Standing up to Corporate Cash: The Investor Case Against Corporate Campaign Spending
By Shelley Alpern of Trillium Asset Management and Larisa Ruoff of Green Century Capital Management
April 5, 2012 - When the Supreme Court’s Citizen United ruling unleashed the floodgates of unlimited corporate political spending, it transformed the once un-sexy topic of campaign finance reform into a hot issue. But while television viewers across the country are deluged with corporate-sponsored political ads, a broad coalition has emerged to fight back the rising waters.
As prominent citizens groups such as Common Cause and the U.S. Public Research Interest Group promise a “shareholder spring” of protests against corporate involvement in politics, investors are also making their voice heard. Proxy Preview 2012, a joint publication of the As You Sow Foundation and the Sustainable Endowments Institute, has dubbed political spending “the headline issue” on corporate ballots this spring.
While Citizens United may have spurred this renewed interest in corporate campaign financing, an incident in its wake encapsulates why many organizations believe that corporate political spending doesn’t pay dividends. In 2010, Target Corporation* used an independent committee to make a large donation to a candidate known for his anti-LGBT (lesbian, gay, bisexual, transgender) views. When the news broke, the company endured a full-scale backlash of in-store protests, a grassroots boycott and widespread media coverage.
The other corporate contributors to the committee, known as MN Forward, must have breathed a sigh of relief that Target took the brunt of the public’s wrath. 3M*, however, defiantly made a second contribution to MN Forward after the Target controversy broke, telling shareholders that it was important to support “pro-business” candidates even if they took positions in direct opposition to the company’s other values.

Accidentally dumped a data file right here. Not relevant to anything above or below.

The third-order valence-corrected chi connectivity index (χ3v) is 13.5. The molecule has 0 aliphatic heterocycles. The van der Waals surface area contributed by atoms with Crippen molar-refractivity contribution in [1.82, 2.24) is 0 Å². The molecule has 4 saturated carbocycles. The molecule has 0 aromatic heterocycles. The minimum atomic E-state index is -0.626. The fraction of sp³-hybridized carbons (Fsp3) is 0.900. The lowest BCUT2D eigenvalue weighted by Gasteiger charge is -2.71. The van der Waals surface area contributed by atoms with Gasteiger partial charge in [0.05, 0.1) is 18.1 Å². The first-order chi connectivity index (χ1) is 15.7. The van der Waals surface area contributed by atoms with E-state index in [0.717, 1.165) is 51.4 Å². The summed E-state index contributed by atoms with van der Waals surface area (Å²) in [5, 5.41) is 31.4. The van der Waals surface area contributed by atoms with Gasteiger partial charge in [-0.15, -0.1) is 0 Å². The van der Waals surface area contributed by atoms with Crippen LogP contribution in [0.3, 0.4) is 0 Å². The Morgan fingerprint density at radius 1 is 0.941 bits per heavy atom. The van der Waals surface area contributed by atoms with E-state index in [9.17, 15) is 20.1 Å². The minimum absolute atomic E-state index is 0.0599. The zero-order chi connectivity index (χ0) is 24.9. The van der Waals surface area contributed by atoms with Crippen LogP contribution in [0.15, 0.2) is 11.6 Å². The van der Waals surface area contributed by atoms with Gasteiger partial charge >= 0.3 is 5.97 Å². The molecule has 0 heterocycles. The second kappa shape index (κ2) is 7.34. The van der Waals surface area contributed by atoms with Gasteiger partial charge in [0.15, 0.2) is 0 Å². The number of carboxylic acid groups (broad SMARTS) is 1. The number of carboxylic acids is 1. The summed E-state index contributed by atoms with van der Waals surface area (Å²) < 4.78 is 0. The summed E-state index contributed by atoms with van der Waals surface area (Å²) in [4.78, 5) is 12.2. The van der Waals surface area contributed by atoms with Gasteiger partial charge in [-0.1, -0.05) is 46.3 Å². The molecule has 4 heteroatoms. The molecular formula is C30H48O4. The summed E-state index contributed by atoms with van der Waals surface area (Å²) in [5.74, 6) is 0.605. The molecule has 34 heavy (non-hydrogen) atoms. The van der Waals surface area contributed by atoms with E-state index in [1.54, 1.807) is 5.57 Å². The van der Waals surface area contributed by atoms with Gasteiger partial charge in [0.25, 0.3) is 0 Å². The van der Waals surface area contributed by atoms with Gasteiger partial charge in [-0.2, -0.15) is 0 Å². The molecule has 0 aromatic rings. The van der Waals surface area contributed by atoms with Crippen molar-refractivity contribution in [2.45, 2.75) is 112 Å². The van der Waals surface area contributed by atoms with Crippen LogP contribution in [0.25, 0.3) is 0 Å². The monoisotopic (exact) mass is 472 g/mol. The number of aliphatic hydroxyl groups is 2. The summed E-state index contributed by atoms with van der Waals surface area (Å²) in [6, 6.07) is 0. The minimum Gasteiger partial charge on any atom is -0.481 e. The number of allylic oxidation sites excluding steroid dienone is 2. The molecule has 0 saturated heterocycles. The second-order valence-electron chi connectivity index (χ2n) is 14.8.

Trillium Asset Management and Green Century Capital Management have been leaders calling for increased disclosure and accountability of political spending and have filed dozens of resolutions on the issue over the past few years. But as corporate spending has taken on new forms and poses new risks in the wake of Citizens United, our position has evolved.
We believe that even though corporations’ right to spend shareholders’ money freely in the political process has been affirmed, it is inappropriate, unwise and overly risky to do so. We will continue to advocate for complete transparency and board-level oversight of political contributions at those companies that choose to engage in the political process, but where we can, we will encourage corporations to simply refrain from making political contributions entirely. Companies should not be in the business of making political decisions on behalf of their shareholders, who cannot “opt out” of their contribution to these efforts in the way that union members can collect a refund for the portion of their dues used for political campaigns.